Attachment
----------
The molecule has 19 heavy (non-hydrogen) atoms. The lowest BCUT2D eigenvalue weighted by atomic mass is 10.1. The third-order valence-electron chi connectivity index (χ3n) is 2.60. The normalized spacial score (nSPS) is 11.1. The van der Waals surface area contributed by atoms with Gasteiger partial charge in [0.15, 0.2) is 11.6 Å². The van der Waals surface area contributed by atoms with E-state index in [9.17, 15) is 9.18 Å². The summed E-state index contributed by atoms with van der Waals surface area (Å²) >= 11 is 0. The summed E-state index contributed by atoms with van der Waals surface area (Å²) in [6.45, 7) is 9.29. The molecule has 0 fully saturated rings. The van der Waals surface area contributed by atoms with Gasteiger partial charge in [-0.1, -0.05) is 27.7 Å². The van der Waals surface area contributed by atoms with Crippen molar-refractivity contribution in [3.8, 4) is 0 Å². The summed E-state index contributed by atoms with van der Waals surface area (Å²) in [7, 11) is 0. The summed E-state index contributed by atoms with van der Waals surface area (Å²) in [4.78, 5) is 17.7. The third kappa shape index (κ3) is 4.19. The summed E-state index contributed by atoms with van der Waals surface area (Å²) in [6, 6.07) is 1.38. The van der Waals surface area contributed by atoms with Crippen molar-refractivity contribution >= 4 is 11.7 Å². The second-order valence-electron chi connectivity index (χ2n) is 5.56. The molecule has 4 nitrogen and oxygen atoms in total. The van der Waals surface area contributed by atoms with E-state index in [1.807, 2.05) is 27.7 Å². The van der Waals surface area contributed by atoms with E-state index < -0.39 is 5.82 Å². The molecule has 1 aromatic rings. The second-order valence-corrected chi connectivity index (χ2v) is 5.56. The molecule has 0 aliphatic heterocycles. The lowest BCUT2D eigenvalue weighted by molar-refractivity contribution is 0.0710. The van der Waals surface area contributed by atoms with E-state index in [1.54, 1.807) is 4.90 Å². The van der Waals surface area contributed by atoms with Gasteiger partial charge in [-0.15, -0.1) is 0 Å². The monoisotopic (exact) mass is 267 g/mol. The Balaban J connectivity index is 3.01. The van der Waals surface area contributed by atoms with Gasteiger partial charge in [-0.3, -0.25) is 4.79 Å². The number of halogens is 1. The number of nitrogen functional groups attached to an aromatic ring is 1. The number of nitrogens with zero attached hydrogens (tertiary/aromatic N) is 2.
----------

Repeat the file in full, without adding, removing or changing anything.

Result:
The molecule has 19 heavy (non-hydrogen) atoms. The lowest BCUT2D eigenvalue weighted by atomic mass is 10.1. The third-order valence-electron chi connectivity index (χ3n) is 2.60. The normalized spacial score (nSPS) is 11.1. The van der Waals surface area contributed by atoms with Gasteiger partial charge in [0.15, 0.2) is 11.6 Å². The van der Waals surface area contributed by atoms with E-state index in [9.17, 15) is 9.18 Å². The summed E-state index contributed by atoms with van der Waals surface area (Å²) >= 11 is 0. The summed E-state index contributed by atoms with van der Waals surface area (Å²) in [6.45, 7) is 9.29. The molecule has 0 fully saturated rings. The van der Waals surface area contributed by atoms with Gasteiger partial charge in [-0.1, -0.05) is 27.7 Å². The van der Waals surface area contributed by atoms with Crippen molar-refractivity contribution in [3.8, 4) is 0 Å². The summed E-state index contributed by atoms with van der Waals surface area (Å²) in [7, 11) is 0. The summed E-state index contributed by atoms with van der Waals surface area (Å²) in [4.78, 5) is 17.7. The third kappa shape index (κ3) is 4.19. The summed E-state index contributed by atoms with van der Waals surface area (Å²) in [6, 6.07) is 1.38. The van der Waals surface area contributed by atoms with Crippen molar-refractivity contribution >= 4 is 11.7 Å². The second-order valence-electron chi connectivity index (χ2n) is 5.56. The molecule has 4 nitrogen and oxygen atoms in total. The van der Waals surface area contributed by atoms with E-state index in [1.807, 2.05) is 27.7 Å². The van der Waals surface area contributed by atoms with E-state index < -0.39 is 5.82 Å². The molecule has 1 aromatic rings. The second-order valence-corrected chi connectivity index (χ2v) is 5.56. The molecule has 0 aliphatic heterocycles. The lowest BCUT2D eigenvalue weighted by molar-refractivity contribution is 0.0710. The van der Waals surface area contributed by atoms with E-state index in [1.54, 1.807) is 4.90 Å². The van der Waals surface area contributed by atoms with Gasteiger partial charge in [-0.15, -0.1) is 0 Å². The monoisotopic (exact) mass is 267 g/mol. The Balaban J connectivity index is 3.01. The van der Waals surface area contributed by atoms with Gasteiger partial charge in [-0.3, -0.25) is 4.79 Å². The number of halogens is 1. The number of nitrogen functional groups attached to an aromatic ring is 1. The number of nitrogens with zero attached hydrogens (tertiary/aromatic N) is 2.